Like An Arabian Circus
By Morris Reichley
We drove around the block three times to get a better look at the house when we first saw it nine years ago. When we told some friends about it, they said, “Oh, yes, the Arabian Circus house.” Naturally we wondered. Every time we visited Ajijic we drove by the structure and we wondered again. As amazing as it still seems to us now, we live there.
The house is located in Upper La Floresta and it’s a fun house. What do I mean? Well, one day, not long ago, as I was going through the gate on the north courtyard—the one with the fountain that is surrounded by battlements of blue, white, red, black and multi-flowered ceramic tile—I was confronted by a van load of Canadians taking photos of the house. As I walked out, they asked: “Do you live there?”
“Uh, yeah, I do,” I said, remembering that I did. The curiosity this place excites is a phenomenon we’ve become used to but it took a while. Cars stop, people stare. Often they back up to take another look. This usually happens when the snowbirds come to Lakeside. At first our new friends would introduce us with a little addendum to our name: “And do you know where they live?” We showed the house to some Mexican friends who told us how lucky we were to be able to live in a palace. “It’s a happy house,” the lady said.
A few of the longtime residents still remember Walter Thornton, the man who built the house, a handsome world-traveler who owned an international modeling agency. We are relatively new here, so this is one of the classic cases when we are confronted by a man we actually know very little about. But we know him by what he has done and what he has been.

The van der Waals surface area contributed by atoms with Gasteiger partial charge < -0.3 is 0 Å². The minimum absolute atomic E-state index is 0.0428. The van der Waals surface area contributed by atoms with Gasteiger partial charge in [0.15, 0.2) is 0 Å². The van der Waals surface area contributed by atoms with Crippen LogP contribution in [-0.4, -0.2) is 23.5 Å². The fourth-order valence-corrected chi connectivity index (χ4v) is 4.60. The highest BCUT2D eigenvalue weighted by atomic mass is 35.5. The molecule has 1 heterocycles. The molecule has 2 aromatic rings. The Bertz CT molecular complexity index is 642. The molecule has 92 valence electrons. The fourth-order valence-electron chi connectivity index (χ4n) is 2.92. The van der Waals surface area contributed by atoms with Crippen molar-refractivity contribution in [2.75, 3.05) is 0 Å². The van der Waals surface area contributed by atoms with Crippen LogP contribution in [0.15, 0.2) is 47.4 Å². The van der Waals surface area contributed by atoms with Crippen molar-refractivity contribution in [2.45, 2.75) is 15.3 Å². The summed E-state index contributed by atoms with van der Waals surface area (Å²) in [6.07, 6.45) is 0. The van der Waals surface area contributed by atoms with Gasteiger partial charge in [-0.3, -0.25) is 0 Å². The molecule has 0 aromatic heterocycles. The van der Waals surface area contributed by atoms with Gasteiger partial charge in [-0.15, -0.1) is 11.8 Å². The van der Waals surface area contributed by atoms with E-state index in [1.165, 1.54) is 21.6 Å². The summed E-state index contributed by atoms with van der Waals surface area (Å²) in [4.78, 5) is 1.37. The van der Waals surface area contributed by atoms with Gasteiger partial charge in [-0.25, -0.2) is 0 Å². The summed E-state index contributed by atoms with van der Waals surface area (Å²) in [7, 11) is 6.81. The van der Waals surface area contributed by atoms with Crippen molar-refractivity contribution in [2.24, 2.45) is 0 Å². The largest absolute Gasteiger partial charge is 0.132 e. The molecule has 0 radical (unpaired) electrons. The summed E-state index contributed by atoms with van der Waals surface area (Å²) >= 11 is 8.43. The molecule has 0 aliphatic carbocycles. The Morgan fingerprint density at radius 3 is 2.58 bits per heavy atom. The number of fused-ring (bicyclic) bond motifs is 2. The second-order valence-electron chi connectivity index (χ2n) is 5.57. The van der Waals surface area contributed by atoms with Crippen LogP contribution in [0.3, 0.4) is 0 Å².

Some time around 1952, the lonesome worshiper at the altar of feminine beauty sojourned in Guadalajara, beset by the pains of a divorce. The 18-year-old beauty he encountered one torpid day dazzled him as no other woman had. Five children later he moved his family out of the harum-scarum of a growing metropolis and into the placid quiet of La Floresta. A sixth child, a daughter, was born here in 1969.
When the circus came to town to be part of the Chili Cook-off, Walter Thornton delighted his children and friends by bringing the elephants and performers to his wonderful, colorful house for a party. It must have been a sight here in the huge rear courtyard that is covered with big red and yellow concrete octagons. The backdrop for the performance was two towering, castle-like structures that were actually the bodega and the casita. The huge red and yellow aljibe shaped like a Moorish dome and the fountain surrounded by water spouting, green concrete frogs added to the show. It was Arabian Nights come to Ajijic.
What inspired the house? We think, perhaps, it was the Alhambra. But then the story goes that a friend, who still lives in Ajijic, asked Walter about the house one day. The imaginative creator of the house said he hated to paint. He reasoned that if he tiled every surface, there would be very little to paint. Consequently virtually every square inch of the big house, inside and outside (including the mirador) is covered with a myriad of colorful tiles.
This is not a museum. It is a home. We live here. This house was always meant to be a home and lived in. Thornton’s widow says that it is a living monument to a man who loved and was loved. She will not sell it. We therefore rent it because, because... Mexico, we have discovered along with millions of others, is a land where color and beauty go hand in hand to create the mystic excitement that infuses daily life here.